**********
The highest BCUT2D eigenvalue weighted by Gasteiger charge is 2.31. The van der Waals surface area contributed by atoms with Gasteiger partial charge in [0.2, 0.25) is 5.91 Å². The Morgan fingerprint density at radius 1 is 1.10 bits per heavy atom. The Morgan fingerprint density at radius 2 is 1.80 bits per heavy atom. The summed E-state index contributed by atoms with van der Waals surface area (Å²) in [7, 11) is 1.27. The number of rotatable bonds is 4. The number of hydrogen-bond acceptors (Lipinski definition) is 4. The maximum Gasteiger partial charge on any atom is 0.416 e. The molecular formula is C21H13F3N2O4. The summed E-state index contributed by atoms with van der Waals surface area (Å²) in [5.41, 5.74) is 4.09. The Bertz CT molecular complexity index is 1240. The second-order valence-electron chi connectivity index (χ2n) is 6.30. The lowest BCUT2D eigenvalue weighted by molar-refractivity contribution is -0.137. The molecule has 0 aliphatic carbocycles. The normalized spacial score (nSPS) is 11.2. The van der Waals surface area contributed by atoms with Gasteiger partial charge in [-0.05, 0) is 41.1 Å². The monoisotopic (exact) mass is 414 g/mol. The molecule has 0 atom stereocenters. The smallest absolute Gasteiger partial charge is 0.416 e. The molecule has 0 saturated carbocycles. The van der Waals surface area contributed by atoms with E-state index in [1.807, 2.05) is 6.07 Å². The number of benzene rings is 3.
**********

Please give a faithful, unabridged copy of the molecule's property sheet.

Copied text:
The highest BCUT2D eigenvalue weighted by Gasteiger charge is 2.31. The van der Waals surface area contributed by atoms with Gasteiger partial charge in [0.2, 0.25) is 5.91 Å². The Morgan fingerprint density at radius 1 is 1.10 bits per heavy atom. The Morgan fingerprint density at radius 2 is 1.80 bits per heavy atom. The summed E-state index contributed by atoms with van der Waals surface area (Å²) in [7, 11) is 1.27. The number of rotatable bonds is 4. The number of hydrogen-bond acceptors (Lipinski definition) is 4. The maximum Gasteiger partial charge on any atom is 0.416 e. The molecular formula is C21H13F3N2O4. The summed E-state index contributed by atoms with van der Waals surface area (Å²) in [5.41, 5.74) is 4.09. The Bertz CT molecular complexity index is 1240. The second-order valence-electron chi connectivity index (χ2n) is 6.30. The lowest BCUT2D eigenvalue weighted by molar-refractivity contribution is -0.137. The molecule has 0 aliphatic carbocycles. The normalized spacial score (nSPS) is 11.2. The van der Waals surface area contributed by atoms with Gasteiger partial charge in [-0.05, 0) is 41.1 Å². The monoisotopic (exact) mass is 414 g/mol. The molecule has 0 atom stereocenters. The smallest absolute Gasteiger partial charge is 0.416 e. The molecule has 0 saturated carbocycles. The van der Waals surface area contributed by atoms with E-state index in [1.807, 2.05) is 6.07 Å². The number of benzene rings is 3.